The Art Of The Game - A History Of Gameboards
It’s your move! History indicates games have been a part of people’s lives since time began. From the ruling class and idle rich, to the humblest of seamen sailing the ocean blue. Games were a way of passing time. While competing with others brought a sense of accomplishment to the victor! Finely crafted game boards made of exotic and rare materials were often found in castles and mansions around the world. In the earliest of times game playing was mainly left to those of the aristocracy as the working class was far too busy trying to make a living.
As mentioned, games were very popular among those who made sailing their life’s vocation. Sailing from port to port and country to country these men learned a variety of games many of which they shared with family and friends at home. It is likely this is how most games seemingly became popular simultaneously around the world.
By the middle of the 19th century a variety of events started bringing changes to the working class family’s everyday life. Some of these changes left time to spare at the end of the day. With the beginnings of ‘leisure time’ came the interest in popular games many of which were board games. As one can imagine there were very few forms of entertainment within reach of the average family in the middle 19th century.
Enter the home made game board! Very few things are needed to make a game board most of which could be found around the house. A scrap of wood, perhaps a straight edge or compass, and something with which to draw and you were ready to go! Like most things in the 19th century news often traveled by word of mouth. What was popular in one area would know doubt spread to other areas. So it was with popular games of the time such as chess and checkers, backgammon as well as less familiar games such as ‘halma’, ‘the old mill game’, and ‘fox and geese’. Each of these games consisted of a geometric playing field on a flat surface along with tokens of some sort to be used as ‘men’ for playing. Tokens could be anything from buttons to stones or simply slices of corncob. One was only limited by one’s imagination.
Imagination is what brought about what we now often refer to as American painted game boards. These works of art range from those with the simplest of forms made by farmers and tradesmen for their family and friends. They often have simple designs and colors with appeal coming from their bold minimal appearance. Sometimes referred to as ‘country’ game boards, these boards are virtually one of a kind, which also gives them special note in the collector’s eye. At the same time various shops were creating elaborate layouts finely painted by craftsmen. Such game boards were sometimes commissioned as gifts or as presentation pieces. These shops also painted and sold ready made game boards to the public. This category of game boards is often referred to as ‘coach’ painted boards as the craftsmen who painted these pieces also painted coaches and signs among other things.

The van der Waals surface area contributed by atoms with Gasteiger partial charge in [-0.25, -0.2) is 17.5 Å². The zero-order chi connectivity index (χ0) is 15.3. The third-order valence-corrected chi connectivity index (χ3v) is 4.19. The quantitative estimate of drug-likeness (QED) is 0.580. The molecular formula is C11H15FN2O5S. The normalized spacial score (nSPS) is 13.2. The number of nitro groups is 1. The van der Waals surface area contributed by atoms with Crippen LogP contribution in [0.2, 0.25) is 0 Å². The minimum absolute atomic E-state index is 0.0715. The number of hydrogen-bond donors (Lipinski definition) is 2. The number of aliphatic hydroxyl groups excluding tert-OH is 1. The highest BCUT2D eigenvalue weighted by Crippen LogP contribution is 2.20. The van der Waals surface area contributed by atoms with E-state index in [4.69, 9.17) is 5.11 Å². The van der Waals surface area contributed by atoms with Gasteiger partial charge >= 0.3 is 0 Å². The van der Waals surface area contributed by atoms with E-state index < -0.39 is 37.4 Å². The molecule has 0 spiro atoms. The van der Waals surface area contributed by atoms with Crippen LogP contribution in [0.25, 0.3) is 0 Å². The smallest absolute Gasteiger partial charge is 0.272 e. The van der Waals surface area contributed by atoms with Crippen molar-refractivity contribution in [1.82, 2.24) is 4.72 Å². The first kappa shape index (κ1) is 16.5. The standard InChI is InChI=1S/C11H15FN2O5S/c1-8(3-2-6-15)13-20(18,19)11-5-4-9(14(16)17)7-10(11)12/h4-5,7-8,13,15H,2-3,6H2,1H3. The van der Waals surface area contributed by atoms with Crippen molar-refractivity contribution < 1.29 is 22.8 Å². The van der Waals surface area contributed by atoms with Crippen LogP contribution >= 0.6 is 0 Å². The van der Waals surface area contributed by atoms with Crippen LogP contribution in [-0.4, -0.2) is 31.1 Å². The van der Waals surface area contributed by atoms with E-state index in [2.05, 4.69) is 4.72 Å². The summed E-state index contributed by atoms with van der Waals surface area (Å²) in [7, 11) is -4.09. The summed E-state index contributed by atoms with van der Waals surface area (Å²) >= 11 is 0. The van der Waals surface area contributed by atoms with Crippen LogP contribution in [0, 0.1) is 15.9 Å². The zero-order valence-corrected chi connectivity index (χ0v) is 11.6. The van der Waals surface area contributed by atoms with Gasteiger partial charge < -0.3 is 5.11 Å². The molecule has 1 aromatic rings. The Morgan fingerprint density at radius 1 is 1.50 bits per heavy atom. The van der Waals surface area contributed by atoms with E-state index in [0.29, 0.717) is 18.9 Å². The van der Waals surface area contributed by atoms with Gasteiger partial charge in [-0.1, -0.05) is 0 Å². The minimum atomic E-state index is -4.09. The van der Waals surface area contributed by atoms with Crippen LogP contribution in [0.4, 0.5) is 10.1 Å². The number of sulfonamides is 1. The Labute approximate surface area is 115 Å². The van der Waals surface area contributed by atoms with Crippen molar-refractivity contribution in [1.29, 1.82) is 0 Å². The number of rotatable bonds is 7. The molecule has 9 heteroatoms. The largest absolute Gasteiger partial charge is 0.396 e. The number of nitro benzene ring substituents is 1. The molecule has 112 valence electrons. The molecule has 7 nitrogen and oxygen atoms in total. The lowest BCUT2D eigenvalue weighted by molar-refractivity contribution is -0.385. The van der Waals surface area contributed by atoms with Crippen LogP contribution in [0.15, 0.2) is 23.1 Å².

The ‘golden age’ of American game boards is generally thought to be from the 1830’s to the 1930’s give or take with the vast majority being made from the late 1860’s on. By the early 20th century board games were being manufactured and sold at a reasonable price creating less need for homemade games. These accidental works of art seemed to have faded into oblivion through the mid-century. It wasn’t until a new group of collectors seeking naïve American folk art rediscovered game boards later in the 20th century. Thanks to those with vision we are once again ‘back in the game’! It was a privilege to help my friend, Selby Shaver, assemble a major game board collection several years ago. At the time there was little information on the subject save a single exhibition catalog titled, ‘Gameboards of North America’. Written by friends, Bruce and Doranna Wendel, this colorful catalog caused many of its readers to take note of this wonderful art form. Ultimately this inspired Selby to embark on a book of his own. Again, it was my privilege at Selby’s request to author a new book on the subject. Printed in 2001, ‘The Art of the Game’ became the first book published on the subject of American game boards since the early 1980’s. It is a hard back full color book featuring examples from the iconic to the average. Its purpose from the beginning was to share game boards from the Victorian to the primitive allowing the individual to not only see a variety of game boards, but to encourage them to develop their own personal taste. The book is available from me for $65 including delivery.
Blog author Tim Chambers can be reached by email at email@example.com
The Art of the Game can be purchased at https://www.missouriplainfolk.com/the-book